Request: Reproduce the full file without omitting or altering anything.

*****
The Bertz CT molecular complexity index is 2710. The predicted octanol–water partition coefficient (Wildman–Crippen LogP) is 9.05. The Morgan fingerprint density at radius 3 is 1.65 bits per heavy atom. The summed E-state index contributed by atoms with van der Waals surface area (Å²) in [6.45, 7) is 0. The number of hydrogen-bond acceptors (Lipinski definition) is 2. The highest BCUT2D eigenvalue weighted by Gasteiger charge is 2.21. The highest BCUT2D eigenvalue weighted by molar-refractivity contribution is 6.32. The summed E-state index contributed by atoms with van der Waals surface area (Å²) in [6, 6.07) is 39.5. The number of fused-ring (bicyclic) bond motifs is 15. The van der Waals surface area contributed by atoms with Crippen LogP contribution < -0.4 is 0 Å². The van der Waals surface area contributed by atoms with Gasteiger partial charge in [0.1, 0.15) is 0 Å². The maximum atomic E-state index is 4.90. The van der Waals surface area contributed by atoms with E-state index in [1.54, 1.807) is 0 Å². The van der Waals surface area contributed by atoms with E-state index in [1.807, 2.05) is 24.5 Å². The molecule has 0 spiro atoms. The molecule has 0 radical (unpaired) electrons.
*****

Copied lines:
The Bertz CT molecular complexity index is 2710. The predicted octanol–water partition coefficient (Wildman–Crippen LogP) is 9.05. The Morgan fingerprint density at radius 3 is 1.65 bits per heavy atom. The summed E-state index contributed by atoms with van der Waals surface area (Å²) in [6.45, 7) is 0. The number of hydrogen-bond acceptors (Lipinski definition) is 2. The highest BCUT2D eigenvalue weighted by Gasteiger charge is 2.21. The highest BCUT2D eigenvalue weighted by molar-refractivity contribution is 6.32. The summed E-state index contributed by atoms with van der Waals surface area (Å²) in [6, 6.07) is 39.5. The number of fused-ring (bicyclic) bond motifs is 15. The van der Waals surface area contributed by atoms with Crippen LogP contribution < -0.4 is 0 Å². The van der Waals surface area contributed by atoms with Gasteiger partial charge in [0.1, 0.15) is 0 Å². The maximum atomic E-state index is 4.90. The van der Waals surface area contributed by atoms with E-state index in [1.54, 1.807) is 0 Å². The van der Waals surface area contributed by atoms with E-state index in [1.807, 2.05) is 24.5 Å². The molecule has 0 spiro atoms. The molecule has 0 radical (unpaired) electrons.